“Flattery” here is a mashal. A person flatters another because he must have the other person’s approval. He needs that self-validation; without it, he’s lost. The intent of the pasuk is that we don’t hear Hashem’s message, because we’re unwilling to accept life without the things we feel we can’t live without, the sources of our self-validation. We all have things we feel we can’t have a meaningful life without. Some need to be the movers and shakers in their community. Some need to be respected by others; some need to feel accomplished. Everyone has needs they feel their lives depend on. Those needs are like our two legs. We can’t imagine life without them.
Sometimes, Hashem sends us yissurim that jeopardize the “legs” we stand on. That’s why they’re so painful. A person of means who lost his wealth might be able to endure not having the lifestyle he’s accustomed to, but he can’t stand the thought of losing his social status and influence. Yissurim hurt the most when they threaten the needs we think we can’t live without.
When that happens, it’s Hashem’s message that our personal growth lies precisely in escaping our dependence on those needs. Sometimes, our needs are negative, and we can understand what we stand to gain by breaking free from them. A person who’s dependent on social influence might trample on others to retain his status. A person who’s addicted to prestige might lie or dupe others into thinking he’s more learned, astute, or righteous than he really is.
But in many cases, we don’t understand what we could gain by parting from our needs. Hashem, however, knows that our personal path to growth lies in the process of learning to live without the “legs” we depend on for our sense of meaning. The double-amputee learned that not only could he survive without his legs, he in fact grew much more without them. If we want to reach our potential, we have to listen to Hashem, and learn to find meaning in life without the external sources we always relied on.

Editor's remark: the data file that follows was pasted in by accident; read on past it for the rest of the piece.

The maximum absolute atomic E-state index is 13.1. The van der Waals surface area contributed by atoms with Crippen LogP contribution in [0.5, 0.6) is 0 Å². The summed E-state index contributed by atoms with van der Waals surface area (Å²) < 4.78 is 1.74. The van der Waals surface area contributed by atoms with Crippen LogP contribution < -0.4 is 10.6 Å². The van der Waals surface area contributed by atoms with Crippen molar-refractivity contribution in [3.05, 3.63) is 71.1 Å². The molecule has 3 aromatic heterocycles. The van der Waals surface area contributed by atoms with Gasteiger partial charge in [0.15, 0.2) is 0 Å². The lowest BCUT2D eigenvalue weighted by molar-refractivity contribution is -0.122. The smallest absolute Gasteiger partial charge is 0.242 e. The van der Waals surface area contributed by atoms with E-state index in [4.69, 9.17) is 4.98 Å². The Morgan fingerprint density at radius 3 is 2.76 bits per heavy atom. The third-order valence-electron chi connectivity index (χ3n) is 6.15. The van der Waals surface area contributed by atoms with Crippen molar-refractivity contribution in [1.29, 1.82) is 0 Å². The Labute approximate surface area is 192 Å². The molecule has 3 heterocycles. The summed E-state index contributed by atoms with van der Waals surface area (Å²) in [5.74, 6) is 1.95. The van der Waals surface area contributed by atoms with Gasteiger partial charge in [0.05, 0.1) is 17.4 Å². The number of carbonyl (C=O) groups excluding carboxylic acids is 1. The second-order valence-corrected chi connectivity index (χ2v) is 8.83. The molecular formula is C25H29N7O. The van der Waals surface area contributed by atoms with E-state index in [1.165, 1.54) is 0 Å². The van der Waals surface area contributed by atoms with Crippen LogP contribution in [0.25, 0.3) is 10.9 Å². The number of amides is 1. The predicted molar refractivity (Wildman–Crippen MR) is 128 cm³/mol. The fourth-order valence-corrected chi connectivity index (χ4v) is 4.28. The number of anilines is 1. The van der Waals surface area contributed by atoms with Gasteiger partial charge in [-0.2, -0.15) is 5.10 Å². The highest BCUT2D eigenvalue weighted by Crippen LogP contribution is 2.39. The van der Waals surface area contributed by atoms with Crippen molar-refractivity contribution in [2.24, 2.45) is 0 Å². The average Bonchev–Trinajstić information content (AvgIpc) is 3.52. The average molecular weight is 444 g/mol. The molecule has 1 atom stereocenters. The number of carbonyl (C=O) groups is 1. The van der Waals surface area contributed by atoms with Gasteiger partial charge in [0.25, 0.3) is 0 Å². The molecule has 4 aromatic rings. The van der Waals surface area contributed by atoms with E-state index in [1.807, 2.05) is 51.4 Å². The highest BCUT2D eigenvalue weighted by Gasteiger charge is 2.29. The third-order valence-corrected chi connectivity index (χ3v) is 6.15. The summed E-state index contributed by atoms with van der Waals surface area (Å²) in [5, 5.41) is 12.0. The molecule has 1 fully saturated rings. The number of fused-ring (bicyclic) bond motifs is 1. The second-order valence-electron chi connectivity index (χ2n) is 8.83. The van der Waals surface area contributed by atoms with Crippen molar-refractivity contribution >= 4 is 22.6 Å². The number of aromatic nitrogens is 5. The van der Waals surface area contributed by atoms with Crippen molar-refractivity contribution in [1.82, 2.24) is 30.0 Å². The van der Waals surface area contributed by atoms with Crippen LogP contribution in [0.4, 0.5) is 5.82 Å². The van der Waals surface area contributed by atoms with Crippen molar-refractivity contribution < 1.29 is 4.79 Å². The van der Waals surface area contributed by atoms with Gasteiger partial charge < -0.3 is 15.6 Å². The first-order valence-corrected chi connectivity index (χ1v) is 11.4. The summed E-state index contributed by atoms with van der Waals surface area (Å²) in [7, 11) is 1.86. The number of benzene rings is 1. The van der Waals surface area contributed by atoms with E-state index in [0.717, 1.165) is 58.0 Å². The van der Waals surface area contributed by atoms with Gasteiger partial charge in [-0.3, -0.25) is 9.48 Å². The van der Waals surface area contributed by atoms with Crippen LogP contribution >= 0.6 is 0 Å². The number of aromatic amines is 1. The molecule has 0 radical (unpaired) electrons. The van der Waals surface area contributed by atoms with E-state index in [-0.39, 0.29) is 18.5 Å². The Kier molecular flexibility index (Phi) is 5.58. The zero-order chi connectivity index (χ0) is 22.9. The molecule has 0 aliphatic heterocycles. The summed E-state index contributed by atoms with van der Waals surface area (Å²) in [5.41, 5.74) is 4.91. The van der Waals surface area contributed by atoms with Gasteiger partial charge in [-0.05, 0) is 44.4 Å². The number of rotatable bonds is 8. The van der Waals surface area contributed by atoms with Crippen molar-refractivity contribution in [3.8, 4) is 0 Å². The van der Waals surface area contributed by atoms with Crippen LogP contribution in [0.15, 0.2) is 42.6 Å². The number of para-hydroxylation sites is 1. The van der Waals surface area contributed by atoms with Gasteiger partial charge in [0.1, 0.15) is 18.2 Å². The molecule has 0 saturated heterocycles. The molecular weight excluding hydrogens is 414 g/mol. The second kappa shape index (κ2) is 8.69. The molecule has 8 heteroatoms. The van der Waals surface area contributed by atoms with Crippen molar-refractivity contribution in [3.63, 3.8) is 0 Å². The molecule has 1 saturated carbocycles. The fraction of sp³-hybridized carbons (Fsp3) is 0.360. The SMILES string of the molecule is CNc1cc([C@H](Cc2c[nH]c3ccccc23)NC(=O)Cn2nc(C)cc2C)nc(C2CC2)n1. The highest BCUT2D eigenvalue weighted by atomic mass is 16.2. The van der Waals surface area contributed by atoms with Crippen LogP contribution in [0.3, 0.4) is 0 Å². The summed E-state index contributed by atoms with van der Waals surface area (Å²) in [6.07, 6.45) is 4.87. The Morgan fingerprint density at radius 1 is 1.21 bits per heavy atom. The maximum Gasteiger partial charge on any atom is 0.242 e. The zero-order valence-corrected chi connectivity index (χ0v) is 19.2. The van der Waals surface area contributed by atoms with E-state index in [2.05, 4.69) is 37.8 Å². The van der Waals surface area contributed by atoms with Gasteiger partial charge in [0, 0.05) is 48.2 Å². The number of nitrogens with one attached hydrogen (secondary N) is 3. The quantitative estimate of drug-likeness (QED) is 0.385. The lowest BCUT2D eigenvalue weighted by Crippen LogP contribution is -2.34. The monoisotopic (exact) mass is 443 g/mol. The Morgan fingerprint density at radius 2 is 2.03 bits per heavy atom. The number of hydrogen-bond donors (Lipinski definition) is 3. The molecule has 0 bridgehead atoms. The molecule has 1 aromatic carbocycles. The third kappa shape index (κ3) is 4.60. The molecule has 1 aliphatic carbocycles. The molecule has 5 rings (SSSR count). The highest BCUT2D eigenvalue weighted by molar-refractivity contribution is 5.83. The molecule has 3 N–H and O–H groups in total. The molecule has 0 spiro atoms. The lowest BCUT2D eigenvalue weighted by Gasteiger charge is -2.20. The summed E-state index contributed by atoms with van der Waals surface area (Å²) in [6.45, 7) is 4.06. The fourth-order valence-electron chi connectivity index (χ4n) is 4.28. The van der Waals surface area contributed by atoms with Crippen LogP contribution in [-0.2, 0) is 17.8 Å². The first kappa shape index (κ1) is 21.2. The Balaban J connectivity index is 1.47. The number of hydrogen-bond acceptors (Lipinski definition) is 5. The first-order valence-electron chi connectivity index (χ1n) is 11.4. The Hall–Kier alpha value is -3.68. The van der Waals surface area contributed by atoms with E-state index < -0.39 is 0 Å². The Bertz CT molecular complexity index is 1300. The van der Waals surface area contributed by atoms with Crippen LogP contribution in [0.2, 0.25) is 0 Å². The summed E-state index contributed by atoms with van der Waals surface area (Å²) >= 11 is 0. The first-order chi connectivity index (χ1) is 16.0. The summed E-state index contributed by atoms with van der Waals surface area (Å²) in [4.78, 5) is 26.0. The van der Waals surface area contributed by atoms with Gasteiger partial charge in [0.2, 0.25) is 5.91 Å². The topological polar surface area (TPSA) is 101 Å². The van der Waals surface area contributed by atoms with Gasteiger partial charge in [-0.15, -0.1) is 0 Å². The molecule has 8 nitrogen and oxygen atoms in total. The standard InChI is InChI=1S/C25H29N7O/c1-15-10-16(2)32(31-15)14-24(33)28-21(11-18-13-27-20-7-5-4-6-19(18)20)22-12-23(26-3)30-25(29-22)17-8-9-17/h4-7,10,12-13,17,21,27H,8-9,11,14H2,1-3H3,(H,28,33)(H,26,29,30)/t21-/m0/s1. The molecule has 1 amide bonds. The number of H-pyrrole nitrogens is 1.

A few months ago, I met a kollel yungerman who was devastated by his inability to find a fulfilling career in Torah education. Despite his intense financial pressure, he couldn’t bring himself to even consider a secular career. He was a talented learner, and desperately needed the self-validation of a high-level Torah profession. I learned the pesukim in Iyov with him, and he saw that Hashem was sending him a message to break free from that dependence.
He recently called to tell me that he’s taken a job, and though he’s still disappointed, he’s discovering a new world. He’s beginning to learn that it’s possible to find fulfillment without glory, validation without acclaim. He’s becoming a more responsible man, who works hard to fulfill his family’s needs. Though he doesn’t know what Hashem has in store for him, his current experience is teaching him a great deal. But had he not overcome the “flattery” of his heart, he would never have heard Hashem’s call to grow.
When yissurim come our way, we have two options: to listen, or not to listen. It’s not easy to listen to Hashem’s call for personal change. It’s painful to give up on the “legs” we stand on. But Hashem knows that that brave step is our path to greatness. If we take it, we will discover that the growth we’ve gained is much more valuable than what we feel we’ve lost. We, too, can discover the secret sweetness of suffering.
(Originally featured in Mishpacha, Issue 890)